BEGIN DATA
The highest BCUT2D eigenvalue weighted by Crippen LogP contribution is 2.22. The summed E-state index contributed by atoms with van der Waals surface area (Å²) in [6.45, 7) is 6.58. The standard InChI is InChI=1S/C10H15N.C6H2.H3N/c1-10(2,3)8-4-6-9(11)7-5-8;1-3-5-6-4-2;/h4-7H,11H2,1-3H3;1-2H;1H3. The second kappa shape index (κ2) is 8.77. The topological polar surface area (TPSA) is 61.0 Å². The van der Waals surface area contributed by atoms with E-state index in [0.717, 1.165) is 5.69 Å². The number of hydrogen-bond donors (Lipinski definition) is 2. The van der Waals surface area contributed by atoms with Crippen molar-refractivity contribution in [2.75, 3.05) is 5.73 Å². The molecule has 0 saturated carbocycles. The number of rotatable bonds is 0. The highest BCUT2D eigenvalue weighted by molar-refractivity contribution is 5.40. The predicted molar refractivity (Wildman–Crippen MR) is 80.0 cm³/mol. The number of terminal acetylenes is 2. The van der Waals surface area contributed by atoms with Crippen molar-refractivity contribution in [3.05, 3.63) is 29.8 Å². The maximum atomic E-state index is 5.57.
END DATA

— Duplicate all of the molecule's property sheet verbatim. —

The highest BCUT2D eigenvalue weighted by Crippen LogP contribution is 2.22. The summed E-state index contributed by atoms with van der Waals surface area (Å²) in [6.45, 7) is 6.58. The standard InChI is InChI=1S/C10H15N.C6H2.H3N/c1-10(2,3)8-4-6-9(11)7-5-8;1-3-5-6-4-2;/h4-7H,11H2,1-3H3;1-2H;1H3. The second kappa shape index (κ2) is 8.77. The topological polar surface area (TPSA) is 61.0 Å². The van der Waals surface area contributed by atoms with E-state index in [0.717, 1.165) is 5.69 Å². The number of hydrogen-bond donors (Lipinski definition) is 2. The van der Waals surface area contributed by atoms with Crippen molar-refractivity contribution in [2.75, 3.05) is 5.73 Å². The molecule has 0 saturated carbocycles. The number of rotatable bonds is 0. The highest BCUT2D eigenvalue weighted by molar-refractivity contribution is 5.40. The predicted molar refractivity (Wildman–Crippen MR) is 80.0 cm³/mol. The number of terminal acetylenes is 2. The van der Waals surface area contributed by atoms with Crippen molar-refractivity contribution in [3.05, 3.63) is 29.8 Å². The maximum atomic E-state index is 5.57.